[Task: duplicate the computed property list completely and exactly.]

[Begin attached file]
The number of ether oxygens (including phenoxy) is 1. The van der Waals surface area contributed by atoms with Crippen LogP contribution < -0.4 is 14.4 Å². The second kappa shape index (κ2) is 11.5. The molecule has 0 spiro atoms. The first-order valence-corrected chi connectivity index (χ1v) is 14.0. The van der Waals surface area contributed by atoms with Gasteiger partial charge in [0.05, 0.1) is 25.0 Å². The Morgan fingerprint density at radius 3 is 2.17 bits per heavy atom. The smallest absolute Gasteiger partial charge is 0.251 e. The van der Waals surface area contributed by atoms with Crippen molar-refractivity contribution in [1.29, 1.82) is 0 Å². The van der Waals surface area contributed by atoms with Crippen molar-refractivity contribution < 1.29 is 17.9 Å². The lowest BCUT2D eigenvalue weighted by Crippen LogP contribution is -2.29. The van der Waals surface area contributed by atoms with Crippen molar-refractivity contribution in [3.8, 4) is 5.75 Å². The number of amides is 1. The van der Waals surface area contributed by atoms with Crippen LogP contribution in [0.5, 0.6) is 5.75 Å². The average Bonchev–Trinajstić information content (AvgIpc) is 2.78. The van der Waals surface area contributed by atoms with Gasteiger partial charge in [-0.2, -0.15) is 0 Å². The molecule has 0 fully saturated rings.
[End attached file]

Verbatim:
The number of ether oxygens (including phenoxy) is 1. The van der Waals surface area contributed by atoms with Crippen LogP contribution < -0.4 is 14.4 Å². The second kappa shape index (κ2) is 11.5. The molecule has 0 spiro atoms. The first-order valence-corrected chi connectivity index (χ1v) is 14.0. The van der Waals surface area contributed by atoms with Gasteiger partial charge in [0.05, 0.1) is 25.0 Å². The Morgan fingerprint density at radius 3 is 2.17 bits per heavy atom. The smallest absolute Gasteiger partial charge is 0.251 e. The van der Waals surface area contributed by atoms with Crippen molar-refractivity contribution in [1.29, 1.82) is 0 Å². The van der Waals surface area contributed by atoms with Crippen molar-refractivity contribution < 1.29 is 17.9 Å². The lowest BCUT2D eigenvalue weighted by Crippen LogP contribution is -2.29. The van der Waals surface area contributed by atoms with Crippen molar-refractivity contribution in [3.8, 4) is 5.75 Å². The number of amides is 1. The van der Waals surface area contributed by atoms with Crippen LogP contribution in [0.5, 0.6) is 5.75 Å². The average Bonchev–Trinajstić information content (AvgIpc) is 2.78. The van der Waals surface area contributed by atoms with Gasteiger partial charge in [-0.2, -0.15) is 0 Å². The molecule has 0 fully saturated rings.